On July 1st, 1994, Australian motorcyclists Walter Colebatch and James Mudie set out from Japan to become the first people to ride and conquer the roads, cities and vast expanses of China, Mongolia, Siberia and Kazakhstan, unescorted, on their way to London. The Tokyo to London Project is the story behind that journey.

By five o'clock on July 1st, we were drinking beers on the deck of the "Suzhou Hao" as it sailed out of Yokohama, bound for Shanghai. The previous three days had left us with mixed feelings about the beginning of our trip. We felt relieved that we had managed to buy the two motorcycles that we wanted, and still make the ferry for China on time, while also feeling somewhat anxious and concerned that we had not had the opportunity to inspect and prepare the bikes for the journey.

Taking a break from the rain - muggy days in eastern China

We had decided that Honda TransAlps were the motorcycles that we wanted to use for our trip and we had been in regular contact with many motorcycle dealers in Japan. Despite being assured over the telephone the day before our departure from Australia by numerous dealers in Tokyo that they had plentiful supplies of second-hand TransAlps, we arrived in Tokyo to find the exact opposite. Only after two days of running around from one end of Tokyo to the other did we manage to find the first bike. We were then left with only a few hours the following morning to locate and purchase another bike before the bi-weekly ferry to Shanghai departed. By 1 p.m. we had finally purchased the second motorcycle and we set off frantically to collect our gear, pack the bikes and ride 40 kilometres through dense urban Japanese traffic to make the 5 p.m. ferry departure. We left the bike shop in such a hurry that there was no time to check the oil and fuel levels. Consequently, the bike ran out of fuel in the middle of Tokyo, just when we needed a quick, no hassles drive to Yokohama.

We arrived back at the house where we were staying in the suburb of Kawasaki at 2:30 and estimated that at absolute best we had 60 minutes to pack and load the bikes for the first time and get underway.There was no time to mount the gear racks, no time to pack logically. The racks were tied on with duct tape, and the luggage thrown haphazardly on. On the back of it all we threw 2 spare rear tyres and one spare front tyre each - 3 tyres each in total and held the whole lot in place due to the magic of elastic octopus / bungee straps. We pushed away from our hosts as late as we could, right on 3:30 and made our way gingerly down the narrow, ancient Japanese street. But the fun had only just begun. With so much weight on the back, the bikes were totally off balance. We had barely ridden 50 metres before we both came close to crashing into the gutter. The front wheels were almost uncontrollable. Our host family down the street must have been shaking their heads in wonderment - thinking how are these two idiots going to make it round the world, when they cant even make it 100 metres down the road. A quick attempt the throw some weight further forward by putting the tyres on top of the luggage rather than dangling off the end of the bikes was enough to calm the manic front wheel wobble and nervously, on bikes totally unfamiliar to us, laden to the hilt we pressed on through bumper to bumper Japanese traffic. At long last the ferry came into view with only minutes to spare - we were the last vehicles loaded onto that boat.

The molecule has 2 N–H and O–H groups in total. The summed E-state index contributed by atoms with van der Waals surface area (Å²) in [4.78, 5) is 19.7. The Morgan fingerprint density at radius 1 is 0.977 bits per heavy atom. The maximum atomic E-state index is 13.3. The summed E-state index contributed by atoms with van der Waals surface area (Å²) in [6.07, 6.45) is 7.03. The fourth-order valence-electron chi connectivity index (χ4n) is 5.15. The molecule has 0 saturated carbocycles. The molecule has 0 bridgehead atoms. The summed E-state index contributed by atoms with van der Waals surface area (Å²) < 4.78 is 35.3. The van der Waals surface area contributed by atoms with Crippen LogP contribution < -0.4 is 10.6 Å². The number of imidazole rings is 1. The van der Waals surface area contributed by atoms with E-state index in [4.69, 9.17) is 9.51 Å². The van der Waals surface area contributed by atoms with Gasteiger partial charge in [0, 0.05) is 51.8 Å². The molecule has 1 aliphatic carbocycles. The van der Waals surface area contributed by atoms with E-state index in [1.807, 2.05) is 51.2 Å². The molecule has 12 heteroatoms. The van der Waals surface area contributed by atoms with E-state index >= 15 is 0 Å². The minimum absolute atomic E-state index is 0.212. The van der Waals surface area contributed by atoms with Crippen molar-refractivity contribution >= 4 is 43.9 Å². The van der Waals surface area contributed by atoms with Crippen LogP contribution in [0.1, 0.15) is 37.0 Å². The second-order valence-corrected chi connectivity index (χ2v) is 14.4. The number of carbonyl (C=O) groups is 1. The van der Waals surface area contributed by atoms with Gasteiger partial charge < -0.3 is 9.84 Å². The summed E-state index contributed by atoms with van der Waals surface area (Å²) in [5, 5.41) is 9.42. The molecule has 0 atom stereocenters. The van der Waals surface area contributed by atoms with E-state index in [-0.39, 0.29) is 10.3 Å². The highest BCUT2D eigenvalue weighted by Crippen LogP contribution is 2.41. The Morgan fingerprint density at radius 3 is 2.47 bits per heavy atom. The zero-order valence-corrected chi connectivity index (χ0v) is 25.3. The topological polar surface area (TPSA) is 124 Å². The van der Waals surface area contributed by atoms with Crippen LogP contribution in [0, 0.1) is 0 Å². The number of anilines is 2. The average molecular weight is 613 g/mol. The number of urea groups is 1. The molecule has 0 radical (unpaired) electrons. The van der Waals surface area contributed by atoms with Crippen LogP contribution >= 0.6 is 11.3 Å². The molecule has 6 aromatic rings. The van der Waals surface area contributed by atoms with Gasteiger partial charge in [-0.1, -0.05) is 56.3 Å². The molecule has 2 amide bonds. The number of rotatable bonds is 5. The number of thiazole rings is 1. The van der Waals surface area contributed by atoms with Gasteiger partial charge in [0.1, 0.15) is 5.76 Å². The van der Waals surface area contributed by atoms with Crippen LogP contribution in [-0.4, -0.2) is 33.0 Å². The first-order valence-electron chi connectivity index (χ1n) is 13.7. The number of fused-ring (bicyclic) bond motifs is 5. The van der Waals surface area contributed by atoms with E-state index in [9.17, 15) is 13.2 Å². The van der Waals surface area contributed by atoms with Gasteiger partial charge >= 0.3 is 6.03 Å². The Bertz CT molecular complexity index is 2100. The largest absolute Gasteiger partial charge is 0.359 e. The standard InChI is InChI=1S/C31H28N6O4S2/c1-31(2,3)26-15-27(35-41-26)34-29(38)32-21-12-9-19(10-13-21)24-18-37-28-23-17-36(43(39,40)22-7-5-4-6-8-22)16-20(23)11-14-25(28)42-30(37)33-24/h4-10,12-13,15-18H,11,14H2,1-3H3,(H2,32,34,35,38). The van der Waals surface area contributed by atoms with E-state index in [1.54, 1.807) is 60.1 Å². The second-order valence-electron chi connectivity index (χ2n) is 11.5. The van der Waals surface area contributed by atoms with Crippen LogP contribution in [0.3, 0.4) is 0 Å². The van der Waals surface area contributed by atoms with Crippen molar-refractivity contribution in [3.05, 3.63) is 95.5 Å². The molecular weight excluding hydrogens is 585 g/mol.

Again this was hardly without troubles. The ticket office would not take credit cards or travellers cheques for the $240 bike and person fare. We didn't have enough Yen to pay for the ride so we had to break into our emergency $1000 supply of US dollars. This meant that we were already used up half of our US dollars cash, and the journey had barely begun.

This is what a makeshift Chinese drivers licence and motorcycle registration look like

In our desperation to get loaded onto the ferry, we drove the bikes onto the ferry deck, tied them down with straps and after all that panic and exhaustion headed upstairs for a cold refreshing beer. We planned to return to the bikes later to do get the gear we needed for the trip and to try and give the bikes a bit of a service. We neglected to take from the bikes the essentials that we needed for the three day journey to Shanghai. Consequently, when the cargo hold was locked we found ourselves with only the free T-shirt we were given as we boarded, and our cameras. Once locked, the hold was strictly off limits to passengers for the whole of the journey, thereby keeping us from a much needed change of clothes. We had also hoped that the three day trip would give us ample opportunity to properly prepare the bikes for the journey ahead. As we had only seen our bikes for the few hours between buying them and then locking them in the cargo hold we were very disappointed that we had no access the bikes during the ferry trip.

The three day ferry crossing was surprisingly pleasant. The Chinese crew were very friendly and helpful. The crew and passengers played table-tennis with each other while computerised route maps in the lounge plotted our route. Sleeping on board was all in one large common room. There were only a few separate sleeping rooms but as students we decided to slum it with the hoi polloi. It was a large low ceilinged room, with wafer thin mattresses for each person to lie on. We were the only westerners on board the ship and apart from a friendly Mongolian businessman and a few Japanese tourists, the rest were all Chinese labourers returning from Japan, armed with cash and presents for family and friends back home.